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X3 promise delivers



Date Published: 21-Jan-2011

Promises, be they political or otherwise are often made to be broken. Not BMW promises though. The Bavarian giant car maker said that the new BMW X3 xDrive 20d was designed to help you experience the road, feel every bend and conquer every surface and that innovative technologies will ensure you enjoy each journey in comfort and refinement. True to their word, the new car delivers on its promises.

In this car, you are less aware of the oddities normally attached to chunky high vehicles. There is something quite comforting knowing that the car will react positively to whatever pressure tests you put it to. Sharp bends, tight cornering, bumpy roads and broken surfaces hold no fears for the X3, while it is equally competent on the motorway.

Power comes from a superbly responsive 2.0-litre 184bhp engine that produced maximum torque of 380Nm. Here is where the heart of this car lies.

It is driven through a 6-speed manual gearbox that is slick and accurate. The short throw of the gear lever is also a big help giving the car an almost sporty feel, something which is also alien to almost every other SUV on the market today.

Life for SUV lovers has been made difficult recently by ‘Green’ watchers. Passing the school in Courttown, there were no SUV’s to be seen at the height of the school run.

We have been embarrassed into getting rid of them because of their thorny, unclean image. BMW’s Efficient Dynamics, heavily present in the X3 goes a long way to blitz the myth that these cars are all gas guzzlers, take up too much road space and harmful to the environment.

Still, performance suffers little. It will go from zero-100 km/h time in 8.5 seconds, reaching a top speed of 210 km/h, yet CO2 emissions for this four-wheel drive vehicle are only 149g/km (Tax Band B, €156 annual road tax), with average fuel consumption of 5.6 l/100km.

The new BMW X3 xDrive20d SE is even better value than its predecessor. At €46,660 OTR, it is actually €4,170 less than the outgoing model, yet it is equipped with a higher level of standard specification including Nevada leather upholstery, two-zone air conditioning, iDrive controller and colour display. It features more space, better performance and a significantly increased standard specification.”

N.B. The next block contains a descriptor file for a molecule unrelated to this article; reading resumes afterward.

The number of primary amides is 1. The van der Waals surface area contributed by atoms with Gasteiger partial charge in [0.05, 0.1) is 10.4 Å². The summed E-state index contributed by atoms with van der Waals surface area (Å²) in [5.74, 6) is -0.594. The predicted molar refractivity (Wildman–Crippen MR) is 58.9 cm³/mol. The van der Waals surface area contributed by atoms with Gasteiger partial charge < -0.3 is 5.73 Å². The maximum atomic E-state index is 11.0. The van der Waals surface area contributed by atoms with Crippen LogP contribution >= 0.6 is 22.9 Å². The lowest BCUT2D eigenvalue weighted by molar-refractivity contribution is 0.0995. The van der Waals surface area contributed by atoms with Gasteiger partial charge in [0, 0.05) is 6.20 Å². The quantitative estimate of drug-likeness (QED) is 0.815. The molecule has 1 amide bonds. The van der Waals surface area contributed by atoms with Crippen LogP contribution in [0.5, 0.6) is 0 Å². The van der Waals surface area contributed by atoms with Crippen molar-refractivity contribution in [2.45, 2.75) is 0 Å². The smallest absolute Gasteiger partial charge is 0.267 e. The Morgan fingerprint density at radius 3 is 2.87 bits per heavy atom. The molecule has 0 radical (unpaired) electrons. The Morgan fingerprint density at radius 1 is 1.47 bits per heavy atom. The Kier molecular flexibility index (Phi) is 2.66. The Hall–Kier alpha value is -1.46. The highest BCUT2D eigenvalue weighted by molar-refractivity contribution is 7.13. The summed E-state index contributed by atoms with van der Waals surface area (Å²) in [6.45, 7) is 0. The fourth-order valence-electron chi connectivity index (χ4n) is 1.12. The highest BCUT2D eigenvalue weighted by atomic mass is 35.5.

For a more complete review of this and other cars see this week’s Galway City Tribune

Galway in Days Gone By

The way we were – Protecting archives of our past



A photo of Galway city centre from the county council's archives

People’s living conditions less than 100 years ago were frightening. We have come a long way. We talk about water charges today, but back then the local District Councils were erecting pumps for local communities and the lovely town of Mountbellew, according to Council minutes, had open sewers,” says Galway County Council archivist Patria McWalter.

Patria believes we “need to take pride in our history, and we should take the same pride in our historical records as we do in our built heritage”. When you see the wealth of material in her care, this belief makes sense.

She is in charge of caring for the rich collection of administrative records owned by Galway County Council and says “these records are as much part of our history as the Rock of Cashel is. They document our lives and our ancestors’ lives. And nobody can plan for the future unless you learn from the past, what worked and what didn’t”.

Archivists and librarians are often unfairly regarded as being dry, academic types, but that’s certainly not true of Patria. Her enthusiasm is infectious as she turns the pages of several minute books from Galway’s Rural District Councils, all of them at least 100 years old.

Part of her role involved cataloguing all the records of the Councils – Ballinasloe, Clifden, Galway, Gort, Loughrea, Mountbellew, Portumna and Tuam. These records mostly consisted of minutes of various meetings.